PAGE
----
I read your story on Nick Georgalis of Geocon ("More than just the bush capital", Sunday Canberra Times, November 18) – what an unbelievable achievement to go from building houses to where he is now in just a little over 10 years, but I disagree with the notion we are moving away from being the bush capital and into being the next big thing in Australian cities.
In fact, I think people are wanting to live here because of the availability to escape into our beautiful bush, be it mountains, national parks or just the farming communities all within 15 minutes. Canberra still has the country feel compared with any other big cities in Australia, and the trick for guys like Nick and our government is to try and retain this for generations to come. Keep the Bush Capital theme, this is what can make us unique in the future and make us different to any other place.
Paul Keir, Majura
Sorry, but many Canberrans loathe what Nick Georgalis and his company represent and what they are trying to do to this city and its skyline. Contrary to Mr Georgalis' beliefs, Canberra has had a "lifestyle", and it is one that has been attractive to many residents who have deliberately chosen not to live in a city which resembles "major international cities" – a concept which Georgalis makes clear is less about quality of life and more about furthering his company's self-interest in relation to partnerships with "global investors". To many of us, 113-metre tall residential towers are an abomination that have no justification in Canberra.
I trust this puff piece about Geocon and its intentions will be balanced by a similarly sympathetic article about Emeritus Professor Ken Taylor AM and how the vision of Canberra as a "city in the landscape" is being tragically sacrificed.
Karina Morris, Weetangera
What are goals?
The ACT government says it is committed to zero road deaths, zero net greenhouse gas emissions (much of which comes from transport), and supporting a healthy and active community. It wants to make Canberra Australia's walking and cycling capital, including making Canberra Australia's most walkable city.
Yet the ACT government seems unwilling to reduce the speed limit to a level consistent with these goals ("Push to cut speed limits on Northbourne Ave once light rail introduced", Sunday Canberra Times, November 18). Just what are its goals?
For a long time many organisations, including Living Streets Canberra, have been calling for reduced speed limits, particularly in CBD areas like Northbourne Avenue.
The 2018 National Road Safety Strategy Inquiry concluded "there needs to be a dramatic change in road safety management, given the inadequately acknowledged national road injury epidemic and the national costs to the economy now – and in the next 30 years – from road crashes".
It made 12 recommendations aimed at changing the face of road safety in Australia. These have had cross-party support at Commonwealth level. All jurisdictions, including the ACT, have agreed to work with the Commonwealth to develop an implementation plan focused on the recommendations. Ministers are due to consider it in early 2019. We look forward to the ACT co-operating to implement the recommendations.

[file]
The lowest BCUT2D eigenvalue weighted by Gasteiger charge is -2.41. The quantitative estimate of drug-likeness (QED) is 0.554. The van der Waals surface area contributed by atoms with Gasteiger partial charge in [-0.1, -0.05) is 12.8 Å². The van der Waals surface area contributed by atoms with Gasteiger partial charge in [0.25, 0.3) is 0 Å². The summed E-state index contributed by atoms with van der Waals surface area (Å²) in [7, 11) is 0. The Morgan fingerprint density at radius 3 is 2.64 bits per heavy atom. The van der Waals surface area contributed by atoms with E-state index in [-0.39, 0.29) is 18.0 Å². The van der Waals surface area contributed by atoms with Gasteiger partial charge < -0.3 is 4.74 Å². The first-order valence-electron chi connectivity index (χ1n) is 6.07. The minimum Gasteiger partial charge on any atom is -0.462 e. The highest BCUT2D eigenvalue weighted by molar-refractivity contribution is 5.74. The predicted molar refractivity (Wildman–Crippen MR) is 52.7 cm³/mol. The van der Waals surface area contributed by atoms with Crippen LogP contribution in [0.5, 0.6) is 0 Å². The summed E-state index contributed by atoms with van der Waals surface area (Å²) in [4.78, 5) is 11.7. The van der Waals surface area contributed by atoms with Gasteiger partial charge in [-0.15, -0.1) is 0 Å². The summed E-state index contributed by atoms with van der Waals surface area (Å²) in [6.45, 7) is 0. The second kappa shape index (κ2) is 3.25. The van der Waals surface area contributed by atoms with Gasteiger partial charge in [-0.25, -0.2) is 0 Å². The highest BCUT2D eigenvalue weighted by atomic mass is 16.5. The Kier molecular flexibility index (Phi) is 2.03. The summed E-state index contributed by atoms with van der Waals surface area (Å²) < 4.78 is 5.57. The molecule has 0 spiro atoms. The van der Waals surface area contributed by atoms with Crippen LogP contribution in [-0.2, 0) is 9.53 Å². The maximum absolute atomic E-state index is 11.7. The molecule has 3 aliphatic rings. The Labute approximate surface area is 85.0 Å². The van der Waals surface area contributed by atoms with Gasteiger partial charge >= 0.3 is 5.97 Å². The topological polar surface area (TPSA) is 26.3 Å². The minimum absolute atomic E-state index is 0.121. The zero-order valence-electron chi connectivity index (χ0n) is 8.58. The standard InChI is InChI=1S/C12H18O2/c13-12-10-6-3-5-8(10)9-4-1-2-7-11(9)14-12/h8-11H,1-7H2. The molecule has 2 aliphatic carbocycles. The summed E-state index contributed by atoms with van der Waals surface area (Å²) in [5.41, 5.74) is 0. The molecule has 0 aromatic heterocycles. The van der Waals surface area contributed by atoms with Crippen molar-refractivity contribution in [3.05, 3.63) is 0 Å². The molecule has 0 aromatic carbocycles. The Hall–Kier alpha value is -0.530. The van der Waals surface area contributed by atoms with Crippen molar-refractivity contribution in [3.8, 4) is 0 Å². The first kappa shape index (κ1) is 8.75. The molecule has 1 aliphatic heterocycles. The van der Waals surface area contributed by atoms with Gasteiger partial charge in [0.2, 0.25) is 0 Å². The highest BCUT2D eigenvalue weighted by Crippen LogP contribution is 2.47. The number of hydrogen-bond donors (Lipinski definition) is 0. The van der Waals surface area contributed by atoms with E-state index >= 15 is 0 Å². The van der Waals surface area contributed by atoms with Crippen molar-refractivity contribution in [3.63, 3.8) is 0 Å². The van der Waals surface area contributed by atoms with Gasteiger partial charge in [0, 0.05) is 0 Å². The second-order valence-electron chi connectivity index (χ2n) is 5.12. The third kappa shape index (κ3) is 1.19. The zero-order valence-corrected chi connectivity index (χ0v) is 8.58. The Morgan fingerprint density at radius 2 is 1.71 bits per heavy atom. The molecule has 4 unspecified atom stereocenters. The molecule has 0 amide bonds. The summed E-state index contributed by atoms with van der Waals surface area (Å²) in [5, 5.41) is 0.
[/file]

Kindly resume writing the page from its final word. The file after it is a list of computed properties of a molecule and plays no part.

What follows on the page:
Reducing the speed limit on Northbourne Avenue would be a great start. We all need safe roads.
G. King, Living Streets Canberra chair
The proposal from the Pedestrian Council to reduce the speed limit on Northbourne Avenue to 30km/h has merits if the light rail was in isolation.
Northbourne Avenue is currently an arterial road for people in north-west Belconnen and Gungahlin, but the ACT government's City Gateway proposal proposed Northbourne Avenue would lose its arterial road status to produce a pedestrian and cycling boulevard without any explained alternative for the traffic which uses Northbourne Avenue from north-west Belconnen.
This traffic is set to increase with the Ginninderry and CSIRO land developments coming online, with an estimated 20,000 dwellings or an additional 80,000 people, most who will drive to work, school etc.
There is meant to be integrated transport planning in the city so those responsible for it should come clean if Northbourne Avenue is to be downgraded and explain what are the alternatives for the approximately 180,000 people of Belconnen by 2030 before it is too late.
Rohan Goyne, Evatt
The disgraceful treatment of the Uighurs described in Focus in last week's Sunday Canberra Times is no surprise to those who know communist history – after all, various communist regimes directly or indirectly killed at least 80 million people in the 20th century, repressed hundreds of millions more and had scant respect for human freedoms.
Having found communism didn't deliver the hoped-for utopia, they abandoned everything communist except the single party state, a tough police force to support it and re-education for opponents.
Otherwise, communist countries like China, Vietnam, Cambodia and Laos are now more free enterprise and capitalist than we are, happily pursuing personal wealth.
All of which means that 80 million or more died for nothing, serving only to prove that communism was a very bad idea and fighting and winning the Cold War was, without doubt, the moral thing to do and a very good thing for the world.
Doug Hurst, Chapman
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